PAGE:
Sometimes, we need to come back to a foundational practice, one which I’ve learned is just that—a daily practice. I’m talking about acceptance, one of the most powerful tools we ChronicBabes have for staying AWAP.
When someone asks for my secret to thriving, I usually respond with “acceptance”
I was talking to a loved one earlier today, and he thoughtfully asked if I was out of my flare-up yet. The way he put it, actually, was “are you feeling as well as possible?”
“Yes,” I replied.
“So you’re not having as much pain as a few days ago, I take it?”
“Well, actually I have more. But I’m still AWAP,” I said.
A brief moment of quiet passed between us. “But you were traveling last week—didn’t the pain keep you from going?” he asked.
“No, I mean…the way I figure it, I’m either going to hurt at home alone, or hurt in a fun vacation house with 10 friends, so I still went on the trip.”
Another moment of quiet.
“If you figure out the secret to being AWAP even when you’re hurting so much, be sure to share it,” he asked.
“It’s acceptance, all the way.”
But what is acceptance?
Acceptance is all about getting real with all the things that ail you, and looking them right in the eye and saying “I see you, ailments. I know you are not going away, or if you are, I have no control over when that will happen… but I’m not going to let you stop me.”
It’s about saying the serenity prayer on the regular: “God (or Goddess, or Universe, or…), grant me the serenity to accept the things I cannot change, courage to changes the things I can, and wisdom to know the difference.”
Acceptance is not letting yourself Google the same symptoms over and over and over post-diagnosis, hoping to find a new “fix” and driving yourself crazy.
The practice includes asking for help when you need it, even if it’s more help than usual, and not apologizing for needing help.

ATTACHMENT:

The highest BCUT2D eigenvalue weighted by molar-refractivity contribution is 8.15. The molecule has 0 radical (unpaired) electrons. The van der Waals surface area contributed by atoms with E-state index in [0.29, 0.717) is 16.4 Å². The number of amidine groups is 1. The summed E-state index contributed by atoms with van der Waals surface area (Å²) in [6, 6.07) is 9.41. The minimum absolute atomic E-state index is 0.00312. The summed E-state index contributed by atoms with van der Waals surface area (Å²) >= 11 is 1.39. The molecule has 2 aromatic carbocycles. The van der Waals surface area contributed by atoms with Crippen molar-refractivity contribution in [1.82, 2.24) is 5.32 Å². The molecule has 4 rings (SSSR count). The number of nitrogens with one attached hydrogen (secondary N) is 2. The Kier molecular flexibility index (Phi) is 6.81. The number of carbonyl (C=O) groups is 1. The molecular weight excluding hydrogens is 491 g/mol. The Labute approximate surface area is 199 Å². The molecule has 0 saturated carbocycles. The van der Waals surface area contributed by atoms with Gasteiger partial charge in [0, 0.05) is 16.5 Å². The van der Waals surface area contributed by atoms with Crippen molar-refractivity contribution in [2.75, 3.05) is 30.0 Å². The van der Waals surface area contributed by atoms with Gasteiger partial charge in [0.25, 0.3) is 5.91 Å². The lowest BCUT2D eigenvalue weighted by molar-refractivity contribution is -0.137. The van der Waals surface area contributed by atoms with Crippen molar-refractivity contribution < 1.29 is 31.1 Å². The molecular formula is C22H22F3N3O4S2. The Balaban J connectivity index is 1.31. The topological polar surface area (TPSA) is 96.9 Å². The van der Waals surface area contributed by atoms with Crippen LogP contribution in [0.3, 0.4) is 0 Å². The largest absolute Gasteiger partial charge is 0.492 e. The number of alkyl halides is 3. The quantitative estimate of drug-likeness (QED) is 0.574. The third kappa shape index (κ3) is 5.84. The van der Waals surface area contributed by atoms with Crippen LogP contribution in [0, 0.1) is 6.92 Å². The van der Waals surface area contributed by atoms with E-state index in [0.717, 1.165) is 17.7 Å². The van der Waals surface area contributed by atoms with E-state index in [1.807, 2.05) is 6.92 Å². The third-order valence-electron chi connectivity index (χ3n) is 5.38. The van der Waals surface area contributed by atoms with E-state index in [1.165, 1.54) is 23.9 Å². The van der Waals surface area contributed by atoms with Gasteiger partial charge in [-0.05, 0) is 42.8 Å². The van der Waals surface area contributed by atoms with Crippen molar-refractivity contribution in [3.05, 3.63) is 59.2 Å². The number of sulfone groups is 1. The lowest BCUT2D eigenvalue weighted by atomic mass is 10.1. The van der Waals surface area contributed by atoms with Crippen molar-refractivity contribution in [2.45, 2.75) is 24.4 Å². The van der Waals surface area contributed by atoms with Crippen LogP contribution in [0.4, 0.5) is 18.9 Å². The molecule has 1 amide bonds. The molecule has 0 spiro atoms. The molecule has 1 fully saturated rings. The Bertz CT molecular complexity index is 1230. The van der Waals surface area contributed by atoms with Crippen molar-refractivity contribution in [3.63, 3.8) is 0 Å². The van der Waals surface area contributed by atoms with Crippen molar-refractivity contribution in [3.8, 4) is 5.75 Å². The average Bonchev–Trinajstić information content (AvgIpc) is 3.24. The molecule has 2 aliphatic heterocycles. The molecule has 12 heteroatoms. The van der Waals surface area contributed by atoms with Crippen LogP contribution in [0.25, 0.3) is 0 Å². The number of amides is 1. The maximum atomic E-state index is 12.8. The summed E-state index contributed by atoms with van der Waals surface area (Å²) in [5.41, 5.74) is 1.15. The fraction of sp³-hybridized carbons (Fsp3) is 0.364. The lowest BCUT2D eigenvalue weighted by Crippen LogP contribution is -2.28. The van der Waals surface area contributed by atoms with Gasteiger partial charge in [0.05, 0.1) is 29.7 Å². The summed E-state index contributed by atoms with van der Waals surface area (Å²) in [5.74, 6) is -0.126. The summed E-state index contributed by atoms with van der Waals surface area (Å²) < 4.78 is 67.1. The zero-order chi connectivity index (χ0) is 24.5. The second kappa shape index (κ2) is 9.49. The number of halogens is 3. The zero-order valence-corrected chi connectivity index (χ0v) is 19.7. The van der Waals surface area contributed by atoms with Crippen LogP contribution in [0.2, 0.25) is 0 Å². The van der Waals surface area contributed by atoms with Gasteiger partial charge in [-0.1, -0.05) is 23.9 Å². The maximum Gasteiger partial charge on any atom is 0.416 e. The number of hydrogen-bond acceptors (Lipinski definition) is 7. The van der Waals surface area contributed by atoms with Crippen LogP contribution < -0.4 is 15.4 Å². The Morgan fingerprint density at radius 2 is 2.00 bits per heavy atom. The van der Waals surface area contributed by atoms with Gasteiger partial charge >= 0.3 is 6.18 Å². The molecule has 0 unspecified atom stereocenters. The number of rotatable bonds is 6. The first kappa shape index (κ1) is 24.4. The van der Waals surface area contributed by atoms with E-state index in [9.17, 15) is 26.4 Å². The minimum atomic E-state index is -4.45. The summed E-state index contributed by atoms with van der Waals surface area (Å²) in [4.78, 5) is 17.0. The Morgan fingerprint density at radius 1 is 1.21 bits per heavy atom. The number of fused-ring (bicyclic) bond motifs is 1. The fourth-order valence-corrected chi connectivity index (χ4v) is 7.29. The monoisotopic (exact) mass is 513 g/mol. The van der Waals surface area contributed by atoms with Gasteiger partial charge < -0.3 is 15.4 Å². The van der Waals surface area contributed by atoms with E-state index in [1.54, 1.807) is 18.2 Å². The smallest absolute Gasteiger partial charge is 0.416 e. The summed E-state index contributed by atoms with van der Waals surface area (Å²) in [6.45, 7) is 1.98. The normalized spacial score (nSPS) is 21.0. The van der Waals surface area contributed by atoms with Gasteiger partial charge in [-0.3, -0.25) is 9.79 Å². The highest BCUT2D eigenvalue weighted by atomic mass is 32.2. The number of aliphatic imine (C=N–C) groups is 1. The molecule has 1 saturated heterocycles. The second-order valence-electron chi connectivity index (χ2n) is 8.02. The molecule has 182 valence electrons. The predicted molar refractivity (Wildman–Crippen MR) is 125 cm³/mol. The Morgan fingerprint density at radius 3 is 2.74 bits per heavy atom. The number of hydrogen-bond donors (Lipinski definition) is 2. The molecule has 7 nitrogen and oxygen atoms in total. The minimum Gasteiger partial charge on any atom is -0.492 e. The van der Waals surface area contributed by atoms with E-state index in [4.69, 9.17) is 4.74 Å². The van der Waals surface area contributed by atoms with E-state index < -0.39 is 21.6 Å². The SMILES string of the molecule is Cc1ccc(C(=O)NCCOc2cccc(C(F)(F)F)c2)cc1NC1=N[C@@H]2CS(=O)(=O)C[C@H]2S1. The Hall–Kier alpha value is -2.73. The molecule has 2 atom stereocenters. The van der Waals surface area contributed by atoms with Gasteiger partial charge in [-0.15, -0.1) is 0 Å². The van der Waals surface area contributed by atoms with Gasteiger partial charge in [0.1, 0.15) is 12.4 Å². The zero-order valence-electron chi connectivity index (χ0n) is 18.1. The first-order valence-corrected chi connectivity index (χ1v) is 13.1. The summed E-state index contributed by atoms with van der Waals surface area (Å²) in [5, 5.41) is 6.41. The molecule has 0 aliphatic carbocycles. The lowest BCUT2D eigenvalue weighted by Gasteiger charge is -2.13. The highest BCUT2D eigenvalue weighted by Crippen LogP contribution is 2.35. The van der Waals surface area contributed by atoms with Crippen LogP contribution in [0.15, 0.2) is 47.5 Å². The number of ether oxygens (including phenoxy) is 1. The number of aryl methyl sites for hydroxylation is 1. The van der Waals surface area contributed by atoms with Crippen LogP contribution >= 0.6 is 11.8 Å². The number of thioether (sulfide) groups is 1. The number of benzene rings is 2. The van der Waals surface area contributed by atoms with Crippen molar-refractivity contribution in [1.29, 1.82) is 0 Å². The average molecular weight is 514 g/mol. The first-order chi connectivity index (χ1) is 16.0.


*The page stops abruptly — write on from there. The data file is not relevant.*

Acceptance is allowing yourself time to grieve because this shit is super hard.
Practicing acceptance means doing all your regular check-ups even when your calendar is crowded with other health care appointments, because you know neglecting things like your teeth or your boobies could mean developing EVEN MORE health issues and who needs that?
Acceptance is not trying to recreate the wheel every day. Instead, it’s creating routines that take into account all your needs, so you can do all that’s possible to make the most of your day each day even if you’re hurting or flaring up.
It’s knowing that even if you feel like you’ve got it together one day, you may feel awful the next; that’s not failure. That’s just life. Each day, you can begin acceptance practice again.
Acceptance is all of this, and so much more.
How do you begin to put acceptance into practice each day, as you live with chronic illness or chronic pain?
I believe that acceptance is something we have to keep striving for…and that eventually, it doesn’t feel like a ton of work, but instead, feels like we’re making small adjustments each day.
In the beginning with my chronic illnesses, I felt like each day had a steep learning curve—like I was re-learning each day how to live in my body, and that meant mourning, and flailing, and a lot of figuring it out. It was hard to feel any sense of acceptance. But after a while, once I had built in daily routines that soothed my soul and my senses, acceptance became more of a daily check-in with myself:
“How are you doing today?”
“Not ideal, but nothing is worse, and I have a plan.”
“Cool! Keep at it. If something changes, remember all the tools you have.”
And then on really bad days, I give myself some time to mourn (ten-minute pity party, anyone?!) and then I try to adjust back to my position of acceptance:
“Wow, today is really sucky!”
“I know, right?! I’m trying so hard to accept but this seems so unfair.”
“It is, girl. You’re allowed to have a little time to be pissed or sad. But then it’s important to come back to what you know: You’re always in flux, and you never have control over it all.”
“Yeah, that’s a good reminder. I’ll to bust out my best flare-up coping tools today. It will probably be better again tomorrow, or in a few days, right?”
“Probably. It’s best to focus on today, what you’re able to do, what you appreciate, and what soothes you.”
These inner conversations are part of what I do every day to keep coming back to acceptance. It’s not a thing we work at and achieve; it’s a thing our bodies will give us daily opportunities to practice.